Those of you who’ve been following me, especially on Pinterest, know that I love traditional Russian village windows, which sometimes are not just ornate, but garish. I’ve long thought of incorporating some details from this tradition in my novels, specifically to demonstrate differences in social caste. You know, the “garisher” you are, the “richer” you are.
Apparently, some Russians are even willing to ascribe great symbolism to their windows. I found an article in Russian that’s almost comical in its insistence on Russian windows being a sign of cultural superiority over the West, and over England specifically. So, that being said, I like the idea of “the symbolism of windows,” but in no way am I advocating the position of the author of this article. But it’s curious reading. Enjoy!
Windows: The Eyes of the Soul?
In what ways do Russians differ from, say, the English? Well, there are many. Language, anthropology, culture, etc. But there’s a key difference that not talked about a lot. A difference of windows. Would you believe that something so trivial could say so much about two very different nations?
In Russian, the word “window” (okno) comes from the word “eye” (oko). Basically, the window is a kind of visual sense organ of the house. The English word “window” is connected with the idea of “wind”. If we’re going to be super-scrupulous, then this means that the English window is primarily a source of fresh air. That is, the visual aspect is lost. Basically, if the Russian window is an eye, the English window is a nose.
At least, until the Puritans came along. With the coming to power of the Puritans in England, the English window also became an eye. But not the eye of the house. Instead, it became the eye of society on those in the house. Everyone knows that the Puritans liked the idea of transparency (completely) in one’s private life. It was actually forbidden to put shutters on windows! Any honorable Puritan, in an upsurge of suspiciousness, should be afforded the opportunity to check if his brother in Christ was living properly.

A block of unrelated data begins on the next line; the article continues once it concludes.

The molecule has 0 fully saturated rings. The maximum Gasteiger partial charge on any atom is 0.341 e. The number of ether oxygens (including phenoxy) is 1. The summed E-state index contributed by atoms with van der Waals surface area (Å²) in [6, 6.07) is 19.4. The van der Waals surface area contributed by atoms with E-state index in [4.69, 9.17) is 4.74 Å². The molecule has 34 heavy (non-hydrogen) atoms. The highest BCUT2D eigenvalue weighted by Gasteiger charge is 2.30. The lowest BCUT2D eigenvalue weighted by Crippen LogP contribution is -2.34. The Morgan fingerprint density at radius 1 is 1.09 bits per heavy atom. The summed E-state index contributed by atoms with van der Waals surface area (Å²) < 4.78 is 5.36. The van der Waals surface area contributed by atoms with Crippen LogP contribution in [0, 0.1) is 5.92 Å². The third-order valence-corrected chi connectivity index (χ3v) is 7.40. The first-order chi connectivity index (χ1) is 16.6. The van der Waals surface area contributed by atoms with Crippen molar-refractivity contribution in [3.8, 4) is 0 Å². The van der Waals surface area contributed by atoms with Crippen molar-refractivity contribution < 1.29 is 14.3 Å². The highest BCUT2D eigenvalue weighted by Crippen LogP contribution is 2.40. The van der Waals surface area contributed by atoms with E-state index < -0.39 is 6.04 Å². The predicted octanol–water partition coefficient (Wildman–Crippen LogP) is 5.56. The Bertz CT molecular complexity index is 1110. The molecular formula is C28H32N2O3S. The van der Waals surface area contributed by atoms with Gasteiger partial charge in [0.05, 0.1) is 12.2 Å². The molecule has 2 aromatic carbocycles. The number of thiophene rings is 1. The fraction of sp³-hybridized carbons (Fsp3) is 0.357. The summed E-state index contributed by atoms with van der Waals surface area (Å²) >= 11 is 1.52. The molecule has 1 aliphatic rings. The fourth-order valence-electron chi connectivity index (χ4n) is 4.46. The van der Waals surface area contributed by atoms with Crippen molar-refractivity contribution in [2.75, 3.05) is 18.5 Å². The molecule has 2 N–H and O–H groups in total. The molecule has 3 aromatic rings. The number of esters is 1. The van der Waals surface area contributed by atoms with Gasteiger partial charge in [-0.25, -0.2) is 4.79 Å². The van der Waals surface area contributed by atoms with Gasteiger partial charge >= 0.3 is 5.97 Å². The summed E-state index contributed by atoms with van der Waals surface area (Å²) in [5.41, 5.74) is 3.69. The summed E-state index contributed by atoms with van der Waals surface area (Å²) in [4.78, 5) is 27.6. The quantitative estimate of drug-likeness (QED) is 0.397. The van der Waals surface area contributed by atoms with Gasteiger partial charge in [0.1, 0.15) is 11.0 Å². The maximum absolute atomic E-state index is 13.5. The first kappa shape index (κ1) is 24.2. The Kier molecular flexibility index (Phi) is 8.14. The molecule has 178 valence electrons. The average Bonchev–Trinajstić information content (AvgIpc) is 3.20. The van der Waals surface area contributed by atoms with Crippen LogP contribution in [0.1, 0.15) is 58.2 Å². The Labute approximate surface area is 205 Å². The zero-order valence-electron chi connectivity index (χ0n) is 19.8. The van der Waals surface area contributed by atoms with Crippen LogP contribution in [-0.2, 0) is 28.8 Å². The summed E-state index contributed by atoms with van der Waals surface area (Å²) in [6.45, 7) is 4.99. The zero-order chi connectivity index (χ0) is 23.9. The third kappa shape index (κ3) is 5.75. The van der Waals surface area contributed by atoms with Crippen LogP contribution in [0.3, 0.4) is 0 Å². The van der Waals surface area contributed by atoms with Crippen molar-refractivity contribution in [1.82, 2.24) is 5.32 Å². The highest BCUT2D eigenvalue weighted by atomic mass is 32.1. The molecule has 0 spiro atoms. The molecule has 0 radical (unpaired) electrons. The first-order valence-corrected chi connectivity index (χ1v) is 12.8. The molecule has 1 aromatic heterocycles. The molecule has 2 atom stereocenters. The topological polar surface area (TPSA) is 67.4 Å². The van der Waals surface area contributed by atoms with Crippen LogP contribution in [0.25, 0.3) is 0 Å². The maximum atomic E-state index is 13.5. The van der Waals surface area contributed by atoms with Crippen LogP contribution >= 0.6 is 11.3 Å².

The English barely managed to get rid of the Puritans, sending them off “over the pond,” and soon English windows once again got shuttered. Interestingly, though, the habit was a hard one to break. In some villages in Scotland, it’s still considered “bad form” to shutter your windows. And in formerly Puritan Amsterdam and Lutheran Stockholm, until very recently, there were strict prohibitions on shutters.
The Russian Window
Now, back to the traditional Russian window. The interior of the Russian house symbolized the inner world of the human being. It was basically considered a blasphemy to peek into this inner world without invitation. After all, the role of “watcher” was more than ably managed by the icons, which mobilized people to live righteously far better than the peeking eyes of their neighbors.
The doors of a Russian village house were always open for visitors. This, in the mind of the peasant, was connected with the Biblical story of Abraham’s hospitality. This is also why, traditionally, the Russian hut always had three windows facing the street.
Russia windows were not there to peek in, but rather to gaze outward onto the world created by God. In other words, windows, in the Russian tradition, are the “eyes” of the people living in the house, not the eyes of society looking in.
The Puritan spirit of watchfulness over others did have its influence on today’s English political tradition. The roots of liberal ideology—the transparency of citizens, an “open” society, all kinds of “watchdog” organizations that do everything from monitoring elections to ostracizing entire countries—all this comes from the habit of looking into others’ windows.
If you liked this post, and if you’d like to read more about Russian history and traditions, be sure to join my Readers’ Group. You’ll be the first to know when my first novel will be available for sale, and you’ll have a chance to win free copies and other gifts.